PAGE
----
Pope Alexander VIII
|Papacy began||6 October 1689|
|Papacy ended||1 February 1691|
|Consecration||27 December 1654
by Marcantonio Bragadin
|Created Cardinal||19 February 1652|
|Birth name||Pietro Vito Ottoboni|
22 April 1610|
Venice, Republic of Venice
|Died||1 February 1691
Rome, Papal State
|Other popes named Alexander|
Pope Alexander VIII (22 April 1610 – 1 February 1691), born Pietro Vito Ottoboni, was the head of the Catholic Church from 6 October 1689 to his death in 1691. He is the last Pope to take the name "Alexander" upon his election.
Pietro Ottoboni was born of a noble Venetian family, and was the son of Marco Ottoboni, grand chancellor of the Republic of Venice. His early studies were made with marked brilliancy at the University of Padua, where, in 1627, he earned a doctorate in canon and civil law.
Governor of Terni, Rieti and Spoleto
He went to Rome during the pontificate of Pope Urban VIII (1623–44), and was made governor of Terni, Rieti, and Spoleto. For fourteen years he served as auditor of the Rota. At the request of the Venetian Republic, Ottoboni was made Cardinal-Priest of San Salvatore in Lauro by Pope Innocent X (1644–55) in 1652. In 1654, he was assigned to be the bishopric of Brescia, in Venetian territory, where he quietly spent the next decade. In 1683, he became bishop of Santa Sabina and Frascati, and in 1687, of Porto and Santa Rufina.
|Papal styles of
Pope Alexander VIII
|Reference style||His Holiness|
|Spoken style||Your Holiness|
|Religious style||Holy Father|
The ambassador of Louis XIV of France (1643–1715) succeeded in procuring his election on 6 October 1689, as successor to Pope Innocent XI (1676–89); nevertheless, after months of negotiation Alexander VIII finally condemned the declaration made in 1682 by the French clergy concerning the liberties of the Gallican church. He chose the name of Alexander in gratitude to Cardinal Flavio Chigi, the nephew of Alexander VII Chigi, who also had helped support his candidacy.
Alexander VIII was almost an octogenarian when elected to the papacy, which lasted only sixteen months, during which time little of importance was done. Louis XIV, whose political situation was now critical, profited by the peaceful dispositions of the new pope, restored Avignon to him, and renounced the long-abused right of asylum for the French Embassy.
Charities on a large scale and unbounded nepotism exhausted the papal treasury, reversing the policies of his predecessor. Among the various nominations, his 22-year-old nephew Pietro was made cardinal and vice-chancellor of the Church, nephew Marco, son of his brother Agostino, was made inspector of naval fortifications and Duke of Fiano, and nephew Antonio, another of Agostino's children, was made general of the church. His nephew Giovanni Rubin was made secretary of state and bishop of Vicenza. Out of compassion for the poor of the impoverished Papal States, he sought to help them by reducing taxes. But this same generous nature led him to bestow on his relations the riches they were eager to accumulate; on their behalf, and to the discredit of his pontificate, he revived sinecure offices which had been suppressed by Innocent XI. He bought the books and manuscripts of Queen Christina of Sweden for the Vatican Library. Alexander VIII assisted his native Venice by generous subsidies in the war against the Turks, as well as sending seven galleys and 2,000 infantry for the campaign in Albania.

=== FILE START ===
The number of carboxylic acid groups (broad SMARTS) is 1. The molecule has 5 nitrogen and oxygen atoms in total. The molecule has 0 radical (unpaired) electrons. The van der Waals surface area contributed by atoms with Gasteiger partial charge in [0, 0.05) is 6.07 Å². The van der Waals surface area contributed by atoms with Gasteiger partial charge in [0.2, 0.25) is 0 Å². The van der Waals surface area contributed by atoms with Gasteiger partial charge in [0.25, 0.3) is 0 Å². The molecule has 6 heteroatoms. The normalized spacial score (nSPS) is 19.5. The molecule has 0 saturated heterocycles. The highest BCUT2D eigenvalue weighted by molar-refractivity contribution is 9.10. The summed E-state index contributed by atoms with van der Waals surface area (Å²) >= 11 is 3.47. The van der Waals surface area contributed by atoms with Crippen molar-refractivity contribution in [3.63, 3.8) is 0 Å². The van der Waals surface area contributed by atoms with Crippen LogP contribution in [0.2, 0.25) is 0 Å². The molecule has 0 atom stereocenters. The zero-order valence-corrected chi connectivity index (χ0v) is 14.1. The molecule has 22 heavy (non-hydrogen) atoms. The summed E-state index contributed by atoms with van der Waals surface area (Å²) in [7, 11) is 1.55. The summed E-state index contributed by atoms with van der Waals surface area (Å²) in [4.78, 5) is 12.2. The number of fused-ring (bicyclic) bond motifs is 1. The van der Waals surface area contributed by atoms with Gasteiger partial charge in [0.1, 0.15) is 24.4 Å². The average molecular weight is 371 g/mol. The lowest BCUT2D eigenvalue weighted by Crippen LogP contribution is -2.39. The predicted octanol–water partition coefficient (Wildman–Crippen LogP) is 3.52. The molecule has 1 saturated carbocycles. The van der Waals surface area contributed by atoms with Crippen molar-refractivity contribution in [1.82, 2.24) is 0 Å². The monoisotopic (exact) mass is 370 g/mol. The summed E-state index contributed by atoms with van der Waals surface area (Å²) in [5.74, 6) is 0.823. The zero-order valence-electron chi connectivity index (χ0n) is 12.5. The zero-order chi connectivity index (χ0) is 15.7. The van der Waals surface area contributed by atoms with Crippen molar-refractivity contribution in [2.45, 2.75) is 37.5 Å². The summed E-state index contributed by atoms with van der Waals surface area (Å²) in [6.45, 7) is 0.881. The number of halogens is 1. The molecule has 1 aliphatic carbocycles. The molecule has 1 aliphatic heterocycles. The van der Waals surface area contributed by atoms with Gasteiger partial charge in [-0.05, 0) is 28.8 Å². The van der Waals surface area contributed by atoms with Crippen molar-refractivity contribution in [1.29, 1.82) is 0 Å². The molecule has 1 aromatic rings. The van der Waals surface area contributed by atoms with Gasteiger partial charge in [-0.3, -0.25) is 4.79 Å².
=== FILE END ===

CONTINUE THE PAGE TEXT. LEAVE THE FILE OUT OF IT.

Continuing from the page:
Alexander VIII died on 1 February 1691. His grandiose tomb in St. Peter's was commissioned by his grandnephew, Cardinal Pietro Ottoboni, and designed by Count Arrigo di San Martino. The bas-relief at the base and the flanking figures (1704) were sculpted by Angelo de' Rossi, while the bronze statue of the pope was cast by Giuseppe Bertosi.
- Rendina, Claudio (1984). I papi. Storia e segreti. Rome: Newton Compton.
- Olszewski E. page 13.
- Olszewski E. page 5.
- Cardinal Pietro Ottoboni (1667-1740) and the Vatican tomb of Pope Alexander VIII, by Edward J. Olsezewski (2004), American Philosophical Society, Philadelphia.
This article incorporates text from a publication now in the public domain: Chisholm, Hugh, ed. (1911). Encyclopædia Britannica (11th ed.). Cambridge University Press This article incorporates text from a publication now in the public domain: Herbermann, Charles, ed. (1913). "Pope Alexander VIII". Catholic Encyclopedia. Robert Appleton Company.
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|Catholic Church titles|
6 October 1689 – 1 February 1691